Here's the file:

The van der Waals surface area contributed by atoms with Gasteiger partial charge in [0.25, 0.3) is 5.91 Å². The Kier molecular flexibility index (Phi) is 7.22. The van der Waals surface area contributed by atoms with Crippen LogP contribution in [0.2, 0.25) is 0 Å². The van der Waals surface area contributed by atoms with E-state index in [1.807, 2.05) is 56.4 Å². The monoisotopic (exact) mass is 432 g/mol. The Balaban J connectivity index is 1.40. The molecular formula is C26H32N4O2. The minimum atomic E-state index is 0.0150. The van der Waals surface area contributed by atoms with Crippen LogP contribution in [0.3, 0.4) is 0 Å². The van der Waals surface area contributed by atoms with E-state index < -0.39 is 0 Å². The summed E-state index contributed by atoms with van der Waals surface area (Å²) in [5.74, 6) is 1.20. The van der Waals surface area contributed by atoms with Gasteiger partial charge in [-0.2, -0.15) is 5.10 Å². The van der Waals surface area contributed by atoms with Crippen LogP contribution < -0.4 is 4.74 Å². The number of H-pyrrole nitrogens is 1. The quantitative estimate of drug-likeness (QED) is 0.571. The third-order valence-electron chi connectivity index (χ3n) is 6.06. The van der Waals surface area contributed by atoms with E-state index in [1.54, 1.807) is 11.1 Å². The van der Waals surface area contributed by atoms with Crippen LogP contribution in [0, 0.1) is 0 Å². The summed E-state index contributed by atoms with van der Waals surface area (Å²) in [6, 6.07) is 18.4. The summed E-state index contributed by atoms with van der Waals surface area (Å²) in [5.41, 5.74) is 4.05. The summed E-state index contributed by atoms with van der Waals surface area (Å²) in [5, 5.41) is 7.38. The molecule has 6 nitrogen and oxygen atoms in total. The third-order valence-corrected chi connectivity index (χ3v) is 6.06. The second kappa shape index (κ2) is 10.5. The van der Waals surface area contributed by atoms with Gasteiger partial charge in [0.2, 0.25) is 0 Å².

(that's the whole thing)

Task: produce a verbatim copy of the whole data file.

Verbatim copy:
The van der Waals surface area contributed by atoms with Gasteiger partial charge in [0.25, 0.3) is 5.91 Å². The Kier molecular flexibility index (Phi) is 7.22. The van der Waals surface area contributed by atoms with Crippen LogP contribution in [0.2, 0.25) is 0 Å². The van der Waals surface area contributed by atoms with E-state index in [1.807, 2.05) is 56.4 Å². The monoisotopic (exact) mass is 432 g/mol. The Balaban J connectivity index is 1.40. The molecular formula is C26H32N4O2. The minimum atomic E-state index is 0.0150. The van der Waals surface area contributed by atoms with Crippen LogP contribution in [0.3, 0.4) is 0 Å². The van der Waals surface area contributed by atoms with E-state index < -0.39 is 0 Å². The summed E-state index contributed by atoms with van der Waals surface area (Å²) in [5.74, 6) is 1.20. The van der Waals surface area contributed by atoms with Gasteiger partial charge in [-0.2, -0.15) is 5.10 Å². The van der Waals surface area contributed by atoms with Crippen LogP contribution < -0.4 is 4.74 Å². The number of H-pyrrole nitrogens is 1. The quantitative estimate of drug-likeness (QED) is 0.571. The third-order valence-electron chi connectivity index (χ3n) is 6.06. The van der Waals surface area contributed by atoms with E-state index in [1.54, 1.807) is 11.1 Å². The van der Waals surface area contributed by atoms with Crippen LogP contribution in [0, 0.1) is 0 Å². The summed E-state index contributed by atoms with van der Waals surface area (Å²) in [6, 6.07) is 18.4. The summed E-state index contributed by atoms with van der Waals surface area (Å²) in [5.41, 5.74) is 4.05. The summed E-state index contributed by atoms with van der Waals surface area (Å²) in [5, 5.41) is 7.38. The molecule has 6 nitrogen and oxygen atoms in total. The third-order valence-corrected chi connectivity index (χ3v) is 6.06. The second kappa shape index (κ2) is 10.5. The van der Waals surface area contributed by atoms with Gasteiger partial charge in [0.2, 0.25) is 0 Å².